“It just turned out to be a perfect match,” said CCCL Deputy County Librarian Cathy Sanford.
Sanford added that Enki offers patrons an experience very similar to what they might expect from vendor platforms.
“It’s a pretty good user interface for keyword searching,” Sanford said. “The login, the checkout, all of the things that people are accustomed to seeing on OverDrive or any of the other platforms, they’re pretty much the same.”
With more advanced searches, Enki suffers by comparison to the latest commercial platforms, she added, “but I don’t think the user is experiencing [Enki] much differently than the other platforms…. The feedback we’re getting from our staff and from other people, including other IT professionals who understand what Enki is and what it’s supposed to be doing—and who understand that we’re still working on it—they’ve all said that they think it looks very good and it works very well. And we’re not getting any complaints from the public. That’s always a good sign.”
The open-source nature of the platform will also enable Califa, Marmot, and other libraries and developers to potentially add features and functionality to Enki and then share them with the library community.
The library ebook landscape has changed significantly since the project was first announced in March 2012. At that point, Random House and HarperCollins were the only two big six publishers committed to licensing ebooks to libraries.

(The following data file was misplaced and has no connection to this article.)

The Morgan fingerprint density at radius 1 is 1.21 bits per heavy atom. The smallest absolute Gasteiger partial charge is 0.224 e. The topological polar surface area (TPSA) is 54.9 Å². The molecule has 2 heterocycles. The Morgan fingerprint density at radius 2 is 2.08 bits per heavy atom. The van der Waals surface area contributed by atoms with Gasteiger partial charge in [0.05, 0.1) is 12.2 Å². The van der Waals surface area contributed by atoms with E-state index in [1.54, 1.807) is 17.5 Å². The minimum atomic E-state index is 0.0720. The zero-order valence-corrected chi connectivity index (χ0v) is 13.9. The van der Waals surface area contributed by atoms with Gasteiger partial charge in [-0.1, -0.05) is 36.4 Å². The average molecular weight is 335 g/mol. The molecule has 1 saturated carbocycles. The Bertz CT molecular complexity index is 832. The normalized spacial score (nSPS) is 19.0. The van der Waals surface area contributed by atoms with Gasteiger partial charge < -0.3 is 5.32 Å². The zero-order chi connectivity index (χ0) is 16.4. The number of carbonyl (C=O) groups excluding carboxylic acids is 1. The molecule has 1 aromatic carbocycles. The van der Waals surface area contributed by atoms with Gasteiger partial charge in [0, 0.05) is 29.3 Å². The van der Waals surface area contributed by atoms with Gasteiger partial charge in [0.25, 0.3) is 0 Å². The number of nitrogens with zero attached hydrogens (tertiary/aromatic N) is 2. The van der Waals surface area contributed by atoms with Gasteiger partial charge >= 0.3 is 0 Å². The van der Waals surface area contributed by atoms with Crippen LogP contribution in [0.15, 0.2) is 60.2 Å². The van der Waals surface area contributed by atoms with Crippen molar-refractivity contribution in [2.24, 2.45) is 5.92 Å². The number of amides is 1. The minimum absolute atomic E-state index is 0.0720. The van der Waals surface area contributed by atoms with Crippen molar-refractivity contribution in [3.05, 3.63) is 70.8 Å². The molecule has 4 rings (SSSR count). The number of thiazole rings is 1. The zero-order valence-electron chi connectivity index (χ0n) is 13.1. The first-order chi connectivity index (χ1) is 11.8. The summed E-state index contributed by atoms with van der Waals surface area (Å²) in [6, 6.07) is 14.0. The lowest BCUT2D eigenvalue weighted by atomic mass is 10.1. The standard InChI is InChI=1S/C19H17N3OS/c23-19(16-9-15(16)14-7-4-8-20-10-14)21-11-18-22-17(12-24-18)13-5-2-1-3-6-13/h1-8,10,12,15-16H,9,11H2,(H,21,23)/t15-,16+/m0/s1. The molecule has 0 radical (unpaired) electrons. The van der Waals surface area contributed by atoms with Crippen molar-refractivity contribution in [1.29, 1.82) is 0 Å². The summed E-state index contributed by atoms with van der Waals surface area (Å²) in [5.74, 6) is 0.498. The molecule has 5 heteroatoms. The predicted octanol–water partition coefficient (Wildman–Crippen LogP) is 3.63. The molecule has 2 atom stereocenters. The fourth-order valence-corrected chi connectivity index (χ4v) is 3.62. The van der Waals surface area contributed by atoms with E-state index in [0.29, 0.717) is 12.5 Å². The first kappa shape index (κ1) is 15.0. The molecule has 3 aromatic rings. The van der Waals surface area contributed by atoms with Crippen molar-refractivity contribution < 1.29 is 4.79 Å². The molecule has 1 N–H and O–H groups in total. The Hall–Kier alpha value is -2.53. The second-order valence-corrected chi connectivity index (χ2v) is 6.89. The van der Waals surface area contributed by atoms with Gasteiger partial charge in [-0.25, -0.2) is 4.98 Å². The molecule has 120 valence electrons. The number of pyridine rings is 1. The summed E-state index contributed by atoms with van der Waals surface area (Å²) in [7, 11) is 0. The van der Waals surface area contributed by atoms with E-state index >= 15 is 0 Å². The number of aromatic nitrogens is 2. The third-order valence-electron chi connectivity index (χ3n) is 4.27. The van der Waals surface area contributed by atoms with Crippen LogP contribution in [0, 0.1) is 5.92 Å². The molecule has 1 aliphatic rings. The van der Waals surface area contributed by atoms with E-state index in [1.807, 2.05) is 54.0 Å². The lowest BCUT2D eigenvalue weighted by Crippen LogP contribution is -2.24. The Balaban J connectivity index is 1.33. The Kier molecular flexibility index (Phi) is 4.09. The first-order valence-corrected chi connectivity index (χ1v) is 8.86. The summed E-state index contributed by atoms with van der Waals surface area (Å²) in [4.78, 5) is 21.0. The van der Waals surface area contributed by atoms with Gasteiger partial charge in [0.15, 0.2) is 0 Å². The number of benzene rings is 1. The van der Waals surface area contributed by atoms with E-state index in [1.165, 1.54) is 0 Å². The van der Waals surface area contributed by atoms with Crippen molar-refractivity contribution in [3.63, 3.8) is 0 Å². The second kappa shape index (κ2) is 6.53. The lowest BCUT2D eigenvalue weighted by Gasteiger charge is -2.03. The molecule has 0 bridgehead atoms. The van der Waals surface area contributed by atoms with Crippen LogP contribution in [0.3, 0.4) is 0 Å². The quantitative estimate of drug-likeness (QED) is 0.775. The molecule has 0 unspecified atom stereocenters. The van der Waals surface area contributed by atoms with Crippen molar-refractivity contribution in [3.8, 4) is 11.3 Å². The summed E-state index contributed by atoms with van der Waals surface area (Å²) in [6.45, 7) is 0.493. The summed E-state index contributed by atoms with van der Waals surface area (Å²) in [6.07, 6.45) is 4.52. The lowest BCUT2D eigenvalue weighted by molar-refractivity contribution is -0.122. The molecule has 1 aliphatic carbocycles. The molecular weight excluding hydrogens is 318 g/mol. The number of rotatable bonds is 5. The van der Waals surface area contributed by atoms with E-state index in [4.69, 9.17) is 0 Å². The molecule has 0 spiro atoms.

The past several months have brought a series of welcome announcements, and now all of the largest U.S. publishers have begun either fully licensing ebooks to libraries once again, or have become involved in ebook pilot programs with libraries.
Yet in every case, titles from those publishers are only available via agreements made through third-party distributors. Developing a platform on which ebooks are managed directly rather than licensed remains vital to the future of libraries, Teysko said.
“I don’t think the library mission is about making OverDrive profits. To me, the idea that you would take such a major part of your business, and turn it over to another company that has very different motivations than you do,” is far from ideal, she said. “This isn’t about us trying to replace the vendors. But it is about us having some ownership over what we’re putting out there to the public.”
At CCCL, Sanford agreed.
“I believe that it is so important of our content, and control the destiny of what happens with our reading material. Just because [publishers and vendors] decide today that they are coming around doesn’t mean that they won’t change that model six months or five years from now. It’s not set in stone. And I have this real fear that we could turn into a country where only rich people are able to read…. And, I believe that libraries are tired of other people telling us what to do and shaping our industry for us. We have got to step up to the plate and take ownership.”